int16_t lcp[10000 + 5][10000 + 5];
int dp[10000 + 5];
bool is_greater(const string& s, int x, int y) {
if (lcp[x][y] == static_cast<int>(s.size()) - x) {
return false;
}
return s[x + lcp[x][y]] > s[y + lcp[x][y]];
}
int get_score(const string& s, int x, int y) {
if (is_greater(s, x, y)) {
return dp[y] + static_cast<int>(s.size()) - x - lcp[x][y];
}
return 0;
}
int main() {
int t;
cin >> t;
while (t--) {
int n;
cin >> n;
string s;
cin >> s;
if (s.size() != n) return 42;
for (int i = 0; i <= n; i++) {
for (int j = 0; j <= n; j++) {
lcp[i][j] = 0;
}
}
for (int i = n - 1; i >= 0; i--) {
for (int j = n - 1; j >= 0; j--) {
if (i == j) {
lcp[i][j] = n - i;
} else
if (s[i] != s[j]) {
lcp[i][j] = 0;
} else {
lcp[i][j] = lcp[i + 1][j + 1] + 1;
}
}
}
int ans = n;
dp[0] = n;
for (int i = 1; i < n; i++) {
dp[i] = n - i;
for (int j = 0; j < i; j++) {
dp[i] = max (dp[i], get_score(s, i, j));
}
ans = max(ans, dp[i]);
}
cout << ans << '\n';
}
}
```

**Interesting question**

As far as I know, using trie, you can sort all substrings of a given string in $$$O(n^2)$$$. Also, as far as I know, in C++ programming language *std::lower_bound* works so fast that in an array of size $$$1.25 \cdot 10^7$$$ the same number of *std::lower_bound* operations is done in a little less than a second. It is also known that *std::lower_bound* can be used to write a search for the largest increasing subsequence in an array. The question is: can we use this to write a $$$O(n^2 \cdot log(n))$$$ solution that passes the tests?

**Hint 1**

Come up with a solution that uses $$$\frac{n \cdot (n-1)}{2}$$$ queries.

**Hint 2**

At $$$n < 100$$$, apply a solution that uses $$$\frac{n \cdot (n-1)}{2}$$$ queries. Now suppose $$$n \geq 100$$$. Come up with a solution that would use $$$\lceil\frac{3n}{2}rceil$$$ queries.

**Hint 3**

When $$$n < 10000$$$, apply a solution that uses $$$2n$$$ queries. Now suppose $$$n \geq 5000$$$. Most likely, in the $$$2n$$$ queries solution you come up with, you need to find the largest prime number on the segment. Think about it, do you really need **the largest** prime number? Maybe just **enough large** prime number would be enough? How can you find such a number?

**Hint 4**

Use probabilistic algorithms to find such a number. Use probabilistic algorithms to also make sure that you have found the right number.

**Hint 5**

Now use the prime number you have found to find the largest prime number. You will probably already know most of the numbers when you find it, and you can use the largest prime number to find the rest.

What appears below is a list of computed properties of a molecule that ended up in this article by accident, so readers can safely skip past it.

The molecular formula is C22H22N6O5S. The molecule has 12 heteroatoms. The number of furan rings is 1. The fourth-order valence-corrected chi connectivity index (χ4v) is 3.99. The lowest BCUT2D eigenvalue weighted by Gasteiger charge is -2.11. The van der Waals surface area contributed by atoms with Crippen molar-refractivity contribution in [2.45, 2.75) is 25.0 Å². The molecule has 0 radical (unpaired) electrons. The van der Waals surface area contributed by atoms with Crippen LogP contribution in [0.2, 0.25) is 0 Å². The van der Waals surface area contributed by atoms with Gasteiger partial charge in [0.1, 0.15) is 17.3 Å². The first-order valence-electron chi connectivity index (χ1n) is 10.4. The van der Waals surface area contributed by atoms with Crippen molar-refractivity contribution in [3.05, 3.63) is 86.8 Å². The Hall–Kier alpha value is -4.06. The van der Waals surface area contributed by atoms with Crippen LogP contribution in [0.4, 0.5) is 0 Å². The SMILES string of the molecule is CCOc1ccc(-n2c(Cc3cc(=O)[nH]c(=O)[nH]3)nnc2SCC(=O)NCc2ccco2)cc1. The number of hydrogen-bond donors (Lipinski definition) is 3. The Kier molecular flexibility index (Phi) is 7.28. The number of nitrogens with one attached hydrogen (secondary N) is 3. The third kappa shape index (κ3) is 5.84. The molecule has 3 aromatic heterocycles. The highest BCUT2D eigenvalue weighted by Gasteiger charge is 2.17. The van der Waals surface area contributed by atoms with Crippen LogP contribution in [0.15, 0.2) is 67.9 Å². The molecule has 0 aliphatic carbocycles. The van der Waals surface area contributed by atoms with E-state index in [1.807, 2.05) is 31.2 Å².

**Solution**

**Code C++ (Wind_Eagle)**

```
#include <iostream>
#include <vector>
#include <algorithm>
#include <cmath>
#include <ctime>
#include <random>
using namespace std;
#define int long long
mt19937 rnd(time(NULL));
int swnmb[1000000+5];
int swnmbr[1000000+5];
int b[1000000+5];
bool p[1000000+5];
vector<int> primes;
int get_lcm(int x, int y)
{
cout<<"? "<<swnmb[x]<<" "<<swnmb[y]<<endl;
int u;
cin>>u;
return u;
}
int max_fact(int d)
{
for (int j=(int)primes.size()-1; j>=0; j--)
{
if (d%primes[j]==0) return primes[j];
}
}
vector<int> fact(int d)
{
vector<int> ans;
for (auto j:primes)
{
if (d==1) break;
while (d%j==0)
{
ans.push_back(j);
d/=j;
}
}
return ans;
}
bool is_prime(int d)
{
for (int j=0; j<(int)primes.size(); j++)
{
if (primes[j]>500) return true;
if (d%primes[j]==0) return false;
}
return true;
}
int paired_get_lcm[100+5][100+5];
void solve_quadric(int n)
{
for (int i=1; i<=n; i++) {
for (int j=i+1; j<=n; j++) {
paired_get_lcm[i][j]=get_lcm(i,j);
paired_get_lcm[j][i]=paired_get_lcm[i][j];
}
}
int m1=0;
int m2=0;
int mx=0;
for (int i=1; i<=n; i++) {
for (int j=i+1; j<=n; j++) {
if (paired_get_lcm[i][j]>mx)
{
mx=paired_get_lcm[i][j];
m1=i;
m2=j;
}
}
}
int u=0;
for (int i=1; i<=200000; i++)
{
if (mx==i*(i+1))
{
u=i+1;
break;
}
}
for (int i=1; i<=n; i++)
{
if (i==m1||i==m2) continue;
if (paired_get_lcm[m1][i]%u!=0)
{
swap(m1,m2);
break;
}
}
b[m1]=u;
int pos=m2;
for (int v=u-1; v>u-n-1; v--)
{
int m0=0;
int mx=0;
for (int j=1; j<=n; j++) {
if (b[j]!=0) continue;
if (pos==j) continue;
if (paired_get_lcm[pos][j]>mx)
{
mx=paired_get_lcm[pos][j];
m0=j;
}
}
b[pos]=v;
pos=m0;
}
b[pos]=u-n+1;
}
void solve_pair(int n)
{
int maxnum=0;
int maxpos=0;
int notmaxpos=0;
for (int i=1; i<=n; i+=2)
{
int u;
if (i!=n) u=get_lcm(i,i+1);
else u=get_lcm(i-1,i);
int w=max_fact(u);
if (w>maxnum)
{
maxnum=w;
maxpos=min(i+1,n);
} else {
notmaxpos=i;
}
}
int cur=get_lcm(notmaxpos,maxpos);
if (cur%maxnum!=0) {
maxpos--;
}
b[maxpos]=maxnum;
for (int i=1; i<=n; i++)
{
if (i==maxpos) continue;
int u=get_lcm(i,maxpos)/maxnum;
b[i]=u;
}
}
void print_ans(int n)
{
cout<<"! ";
for (int i=1; i<=n; i++) {
cout<<b[swnmbr[i]];
if (i!=n) cout<<" ";
}
cout<<endl;
}
int32_t main()
{
for (int i=2; i<=200000; i++)
{
if (p[i]) continue;
for (int j=i*i; j<=200000; j+=i)
{
p[j]=true;
}
primes.push_back(i);
}
int t;
cin>>t;
while (t--)
{
int n;